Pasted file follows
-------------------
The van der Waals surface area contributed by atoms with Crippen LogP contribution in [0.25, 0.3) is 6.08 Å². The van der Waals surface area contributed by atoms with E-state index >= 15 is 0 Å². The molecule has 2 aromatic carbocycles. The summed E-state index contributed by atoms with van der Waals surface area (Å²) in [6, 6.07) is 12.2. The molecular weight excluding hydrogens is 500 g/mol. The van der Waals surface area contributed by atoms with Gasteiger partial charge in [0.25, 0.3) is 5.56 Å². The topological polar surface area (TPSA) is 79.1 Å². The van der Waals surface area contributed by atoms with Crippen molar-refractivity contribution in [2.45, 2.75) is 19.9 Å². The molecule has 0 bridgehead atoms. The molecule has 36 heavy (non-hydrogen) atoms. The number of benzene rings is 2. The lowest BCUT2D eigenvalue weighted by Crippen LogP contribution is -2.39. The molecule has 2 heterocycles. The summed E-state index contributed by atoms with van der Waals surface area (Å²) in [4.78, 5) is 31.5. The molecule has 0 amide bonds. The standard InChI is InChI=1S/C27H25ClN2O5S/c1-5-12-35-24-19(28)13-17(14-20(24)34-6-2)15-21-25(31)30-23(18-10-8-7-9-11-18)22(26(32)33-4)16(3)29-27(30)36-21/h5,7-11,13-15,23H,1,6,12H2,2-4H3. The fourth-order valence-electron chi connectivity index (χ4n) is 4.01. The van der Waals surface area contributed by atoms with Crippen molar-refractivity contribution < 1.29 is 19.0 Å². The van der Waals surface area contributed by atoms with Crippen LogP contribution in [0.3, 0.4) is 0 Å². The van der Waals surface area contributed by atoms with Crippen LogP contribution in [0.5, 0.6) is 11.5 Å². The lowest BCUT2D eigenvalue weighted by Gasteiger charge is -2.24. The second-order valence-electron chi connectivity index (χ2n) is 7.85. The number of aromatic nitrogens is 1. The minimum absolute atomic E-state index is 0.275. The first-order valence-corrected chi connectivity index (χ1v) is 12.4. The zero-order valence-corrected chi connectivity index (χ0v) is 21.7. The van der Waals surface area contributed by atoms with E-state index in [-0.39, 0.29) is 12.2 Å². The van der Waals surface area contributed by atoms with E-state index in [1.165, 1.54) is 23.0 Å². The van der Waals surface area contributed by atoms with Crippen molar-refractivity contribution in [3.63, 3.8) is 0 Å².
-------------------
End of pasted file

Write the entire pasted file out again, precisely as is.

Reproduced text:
The van der Waals surface area contributed by atoms with Crippen LogP contribution in [0.25, 0.3) is 6.08 Å². The van der Waals surface area contributed by atoms with E-state index >= 15 is 0 Å². The molecule has 2 aromatic carbocycles. The summed E-state index contributed by atoms with van der Waals surface area (Å²) in [6, 6.07) is 12.2. The molecular weight excluding hydrogens is 500 g/mol. The van der Waals surface area contributed by atoms with Gasteiger partial charge in [0.25, 0.3) is 5.56 Å². The topological polar surface area (TPSA) is 79.1 Å². The van der Waals surface area contributed by atoms with Crippen molar-refractivity contribution in [2.45, 2.75) is 19.9 Å². The molecule has 0 bridgehead atoms. The molecule has 36 heavy (non-hydrogen) atoms. The number of benzene rings is 2. The lowest BCUT2D eigenvalue weighted by Crippen LogP contribution is -2.39. The molecule has 2 heterocycles. The summed E-state index contributed by atoms with van der Waals surface area (Å²) in [4.78, 5) is 31.5. The molecule has 0 amide bonds. The standard InChI is InChI=1S/C27H25ClN2O5S/c1-5-12-35-24-19(28)13-17(14-20(24)34-6-2)15-21-25(31)30-23(18-10-8-7-9-11-18)22(26(32)33-4)16(3)29-27(30)36-21/h5,7-11,13-15,23H,1,6,12H2,2-4H3. The fourth-order valence-electron chi connectivity index (χ4n) is 4.01. The van der Waals surface area contributed by atoms with Crippen molar-refractivity contribution < 1.29 is 19.0 Å². The van der Waals surface area contributed by atoms with Crippen LogP contribution in [0.3, 0.4) is 0 Å². The van der Waals surface area contributed by atoms with Crippen LogP contribution in [0.5, 0.6) is 11.5 Å². The lowest BCUT2D eigenvalue weighted by Gasteiger charge is -2.24. The second-order valence-electron chi connectivity index (χ2n) is 7.85. The number of aromatic nitrogens is 1. The minimum absolute atomic E-state index is 0.275. The first-order valence-corrected chi connectivity index (χ1v) is 12.4. The zero-order valence-corrected chi connectivity index (χ0v) is 21.7. The van der Waals surface area contributed by atoms with E-state index in [-0.39, 0.29) is 12.2 Å². The van der Waals surface area contributed by atoms with E-state index in [1.165, 1.54) is 23.0 Å². The van der Waals surface area contributed by atoms with Crippen molar-refractivity contribution in [3.63, 3.8) is 0 Å².